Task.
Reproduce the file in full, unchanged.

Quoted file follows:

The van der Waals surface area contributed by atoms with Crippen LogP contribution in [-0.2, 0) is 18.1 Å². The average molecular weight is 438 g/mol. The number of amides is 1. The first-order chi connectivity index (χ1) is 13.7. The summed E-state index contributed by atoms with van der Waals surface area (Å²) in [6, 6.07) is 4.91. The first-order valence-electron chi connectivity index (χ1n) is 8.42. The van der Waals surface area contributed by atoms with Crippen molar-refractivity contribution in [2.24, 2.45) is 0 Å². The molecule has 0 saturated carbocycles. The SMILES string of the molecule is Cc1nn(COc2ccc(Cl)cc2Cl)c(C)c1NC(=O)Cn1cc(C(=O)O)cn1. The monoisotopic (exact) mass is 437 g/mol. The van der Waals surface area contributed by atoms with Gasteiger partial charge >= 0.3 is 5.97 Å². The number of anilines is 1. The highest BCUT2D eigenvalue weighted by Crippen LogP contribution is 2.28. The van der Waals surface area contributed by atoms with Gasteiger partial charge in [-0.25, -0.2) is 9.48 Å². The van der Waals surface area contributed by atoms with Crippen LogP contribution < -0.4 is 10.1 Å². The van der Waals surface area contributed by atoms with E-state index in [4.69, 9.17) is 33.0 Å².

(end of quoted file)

The van der Waals surface area contributed by atoms with Crippen LogP contribution in [-0.2, 0) is 18.1 Å². The average molecular weight is 438 g/mol. The number of amides is 1. The first-order chi connectivity index (χ1) is 13.7. The summed E-state index contributed by atoms with van der Waals surface area (Å²) in [6, 6.07) is 4.91. The first-order valence-electron chi connectivity index (χ1n) is 8.42. The van der Waals surface area contributed by atoms with Crippen molar-refractivity contribution in [2.24, 2.45) is 0 Å². The molecule has 0 saturated carbocycles. The SMILES string of the molecule is Cc1nn(COc2ccc(Cl)cc2Cl)c(C)c1NC(=O)Cn1cc(C(=O)O)cn1. The monoisotopic (exact) mass is 437 g/mol. The van der Waals surface area contributed by atoms with Gasteiger partial charge >= 0.3 is 5.97 Å². The number of anilines is 1. The highest BCUT2D eigenvalue weighted by Crippen LogP contribution is 2.28. The van der Waals surface area contributed by atoms with Gasteiger partial charge in [-0.25, -0.2) is 9.48 Å². The van der Waals surface area contributed by atoms with Crippen LogP contribution < -0.4 is 10.1 Å². The van der Waals surface area contributed by atoms with E-state index in [4.69, 9.17) is 33.0 Å².